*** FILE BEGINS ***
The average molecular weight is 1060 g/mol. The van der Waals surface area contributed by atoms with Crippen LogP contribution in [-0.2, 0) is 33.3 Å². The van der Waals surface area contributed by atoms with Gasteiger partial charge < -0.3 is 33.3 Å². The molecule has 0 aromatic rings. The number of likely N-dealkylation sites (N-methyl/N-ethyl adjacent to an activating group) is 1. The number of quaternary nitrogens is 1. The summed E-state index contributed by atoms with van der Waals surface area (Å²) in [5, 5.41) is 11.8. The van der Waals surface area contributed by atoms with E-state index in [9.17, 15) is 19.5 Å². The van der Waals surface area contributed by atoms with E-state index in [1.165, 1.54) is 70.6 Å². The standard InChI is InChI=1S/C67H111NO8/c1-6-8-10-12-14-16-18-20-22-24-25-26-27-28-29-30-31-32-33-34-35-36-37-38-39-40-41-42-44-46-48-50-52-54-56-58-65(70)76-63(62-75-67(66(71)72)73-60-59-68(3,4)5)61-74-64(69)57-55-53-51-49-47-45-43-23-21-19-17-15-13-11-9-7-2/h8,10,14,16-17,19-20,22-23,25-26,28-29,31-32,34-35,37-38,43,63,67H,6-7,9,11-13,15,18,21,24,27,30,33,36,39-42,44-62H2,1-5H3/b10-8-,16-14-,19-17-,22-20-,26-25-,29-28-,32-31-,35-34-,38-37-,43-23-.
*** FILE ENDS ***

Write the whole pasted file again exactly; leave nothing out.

The average molecular weight is 1060 g/mol. The van der Waals surface area contributed by atoms with Crippen LogP contribution in [-0.2, 0) is 33.3 Å². The van der Waals surface area contributed by atoms with Gasteiger partial charge < -0.3 is 33.3 Å². The molecule has 0 aromatic rings. The number of likely N-dealkylation sites (N-methyl/N-ethyl adjacent to an activating group) is 1. The number of quaternary nitrogens is 1. The summed E-state index contributed by atoms with van der Waals surface area (Å²) in [5, 5.41) is 11.8. The van der Waals surface area contributed by atoms with E-state index in [9.17, 15) is 19.5 Å². The van der Waals surface area contributed by atoms with E-state index in [1.165, 1.54) is 70.6 Å². The standard InChI is InChI=1S/C67H111NO8/c1-6-8-10-12-14-16-18-20-22-24-25-26-27-28-29-30-31-32-33-34-35-36-37-38-39-40-41-42-44-46-48-50-52-54-56-58-65(70)76-63(62-75-67(66(71)72)73-60-59-68(3,4)5)61-74-64(69)57-55-53-51-49-47-45-43-23-21-19-17-15-13-11-9-7-2/h8,10,14,16-17,19-20,22-23,25-26,28-29,31-32,34-35,37-38,43,63,67H,6-7,9,11-13,15,18,21,24,27,30,33,36,39-42,44-62H2,1-5H3/b10-8-,16-14-,19-17-,22-20-,26-25-,29-28-,32-31-,35-34-,38-37-,43-23-.